The government is warning holidaymakers to make sure they have adequate travel insurance when they head abroad this year.
The Foreign Office says that the importance of arranging proper cover has been highlighted by new statistics which show that 10 British tourists a day end up needing hospital treatment overseas.
Rise in number seeking assistance
Official figures for 2011-12 showed that there had been a 3 per cent increase in the number of UK travellers needing consular assistance in other countries, with 19,874 seeking help between 1 April 2011 and the end of March this year.
During the period, an average of 70 people a week were hospitalised while abroad. Almost a third of these cases were in Spain — predominantly on the Balearic islands of Mallorca and Ibiza.
A spokesman said that this was to a large extent due to teenage holidaymakers being involved in road accidents and balcony incidents.
But a Foreign Office survey found that almost half of people it surveyed did not realise that they would be liable to foot their own medical bills if they were taken ill or injured abroad and had no travel insurance in place.
Don’t take the risk
Minister for consular services, Jeremy Browne, said: "While the prospect of ending up in a foreign hospital may be the last thing on your mind as you head overseas for a summer break, sometimes things do go wrong on holiday and many people deeply regret not taking out comprehensive travel insurance.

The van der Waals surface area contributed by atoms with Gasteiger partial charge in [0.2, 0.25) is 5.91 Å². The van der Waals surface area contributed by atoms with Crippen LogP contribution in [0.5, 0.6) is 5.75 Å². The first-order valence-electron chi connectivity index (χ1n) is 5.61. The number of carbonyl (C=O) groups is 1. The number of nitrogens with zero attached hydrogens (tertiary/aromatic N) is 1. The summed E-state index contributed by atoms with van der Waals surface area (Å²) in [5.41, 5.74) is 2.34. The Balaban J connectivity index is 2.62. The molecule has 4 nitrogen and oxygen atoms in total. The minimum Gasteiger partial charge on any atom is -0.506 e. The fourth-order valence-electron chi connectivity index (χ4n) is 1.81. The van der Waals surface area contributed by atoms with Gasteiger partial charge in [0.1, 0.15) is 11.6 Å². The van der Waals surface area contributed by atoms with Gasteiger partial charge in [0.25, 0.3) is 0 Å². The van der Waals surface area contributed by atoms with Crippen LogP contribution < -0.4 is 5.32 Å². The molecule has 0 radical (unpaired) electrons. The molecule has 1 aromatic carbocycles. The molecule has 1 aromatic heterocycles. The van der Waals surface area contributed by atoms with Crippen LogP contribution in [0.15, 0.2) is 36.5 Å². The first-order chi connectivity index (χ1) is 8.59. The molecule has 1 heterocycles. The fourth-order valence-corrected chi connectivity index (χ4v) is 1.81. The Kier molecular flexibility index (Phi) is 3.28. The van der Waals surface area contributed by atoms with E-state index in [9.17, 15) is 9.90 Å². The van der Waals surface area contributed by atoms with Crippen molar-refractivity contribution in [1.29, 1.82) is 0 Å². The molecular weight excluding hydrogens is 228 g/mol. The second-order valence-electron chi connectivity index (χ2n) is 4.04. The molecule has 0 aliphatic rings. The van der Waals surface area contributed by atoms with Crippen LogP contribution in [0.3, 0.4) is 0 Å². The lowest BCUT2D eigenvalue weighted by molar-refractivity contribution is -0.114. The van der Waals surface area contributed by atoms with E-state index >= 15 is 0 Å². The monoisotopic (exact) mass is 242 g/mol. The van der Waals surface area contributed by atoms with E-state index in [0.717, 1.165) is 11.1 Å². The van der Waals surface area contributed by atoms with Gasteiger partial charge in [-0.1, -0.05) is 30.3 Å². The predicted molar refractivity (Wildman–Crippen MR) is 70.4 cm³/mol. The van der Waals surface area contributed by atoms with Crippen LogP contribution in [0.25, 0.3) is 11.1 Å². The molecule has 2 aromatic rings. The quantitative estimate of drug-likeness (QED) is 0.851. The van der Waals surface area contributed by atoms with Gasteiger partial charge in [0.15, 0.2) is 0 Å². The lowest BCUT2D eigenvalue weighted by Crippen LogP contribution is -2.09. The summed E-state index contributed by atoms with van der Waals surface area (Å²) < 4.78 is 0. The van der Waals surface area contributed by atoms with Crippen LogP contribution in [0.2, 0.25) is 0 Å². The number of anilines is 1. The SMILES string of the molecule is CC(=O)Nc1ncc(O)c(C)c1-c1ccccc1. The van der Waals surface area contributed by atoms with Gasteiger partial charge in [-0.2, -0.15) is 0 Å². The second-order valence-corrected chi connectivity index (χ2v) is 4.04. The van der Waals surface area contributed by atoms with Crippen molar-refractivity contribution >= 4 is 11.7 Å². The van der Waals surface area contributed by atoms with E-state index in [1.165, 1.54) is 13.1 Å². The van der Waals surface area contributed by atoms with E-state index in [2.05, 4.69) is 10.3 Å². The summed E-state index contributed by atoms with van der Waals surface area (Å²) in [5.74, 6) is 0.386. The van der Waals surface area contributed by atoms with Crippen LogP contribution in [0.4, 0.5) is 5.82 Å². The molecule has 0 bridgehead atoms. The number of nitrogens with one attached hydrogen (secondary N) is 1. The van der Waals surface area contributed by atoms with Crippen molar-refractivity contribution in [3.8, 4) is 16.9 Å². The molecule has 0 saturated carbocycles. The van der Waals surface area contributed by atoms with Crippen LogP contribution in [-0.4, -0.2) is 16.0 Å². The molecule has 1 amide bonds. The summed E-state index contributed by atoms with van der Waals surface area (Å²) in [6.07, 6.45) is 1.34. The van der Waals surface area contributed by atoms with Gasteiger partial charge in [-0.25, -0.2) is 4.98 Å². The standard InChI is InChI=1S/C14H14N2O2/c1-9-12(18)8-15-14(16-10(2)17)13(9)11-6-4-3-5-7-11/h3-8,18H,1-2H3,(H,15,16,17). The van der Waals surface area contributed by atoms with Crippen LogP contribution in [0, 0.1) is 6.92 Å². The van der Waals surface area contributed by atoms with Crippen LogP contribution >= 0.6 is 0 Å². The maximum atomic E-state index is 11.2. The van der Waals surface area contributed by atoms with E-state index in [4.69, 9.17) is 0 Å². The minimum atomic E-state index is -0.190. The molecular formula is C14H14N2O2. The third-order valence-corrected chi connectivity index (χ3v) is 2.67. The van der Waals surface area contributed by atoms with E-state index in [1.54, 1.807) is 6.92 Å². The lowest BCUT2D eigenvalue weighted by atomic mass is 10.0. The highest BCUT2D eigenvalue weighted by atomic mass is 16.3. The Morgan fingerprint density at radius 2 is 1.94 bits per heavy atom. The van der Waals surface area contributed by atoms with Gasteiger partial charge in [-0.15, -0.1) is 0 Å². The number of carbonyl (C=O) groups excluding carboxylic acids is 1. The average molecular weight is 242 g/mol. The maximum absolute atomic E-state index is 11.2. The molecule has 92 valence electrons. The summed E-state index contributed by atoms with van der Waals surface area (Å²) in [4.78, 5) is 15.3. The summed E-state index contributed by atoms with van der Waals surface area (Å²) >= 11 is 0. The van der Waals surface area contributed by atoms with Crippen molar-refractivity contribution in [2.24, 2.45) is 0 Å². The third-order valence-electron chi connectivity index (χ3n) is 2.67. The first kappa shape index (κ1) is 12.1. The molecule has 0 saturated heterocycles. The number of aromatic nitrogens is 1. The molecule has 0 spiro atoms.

"We witness many cases where people have invalidated their policy – perhaps by not declaring a pre-existing medical condition or not checking their policy covers a particular activity, such as hiring a moped. Unfortunately they are then surprised that the Foreign Office cannot pay for their bills and flight home.
"I urge anyone heading overseas this summer to research their destination, take out comprehensive travel insurance, and carefully check the small print of their policy."
Do your homework
The Foreign Office added that travellers should ensure they check whether their destination has any health requirements, such as vaccinations or malaria medication.
A spokesman added: "An emergency abroad can be extremely expensive: medical treatment can cost thousands of pounds and last year consular staff witnessed a number of distressing cases involving families having to raise vast sums of money to pay hospital and repatriation bills."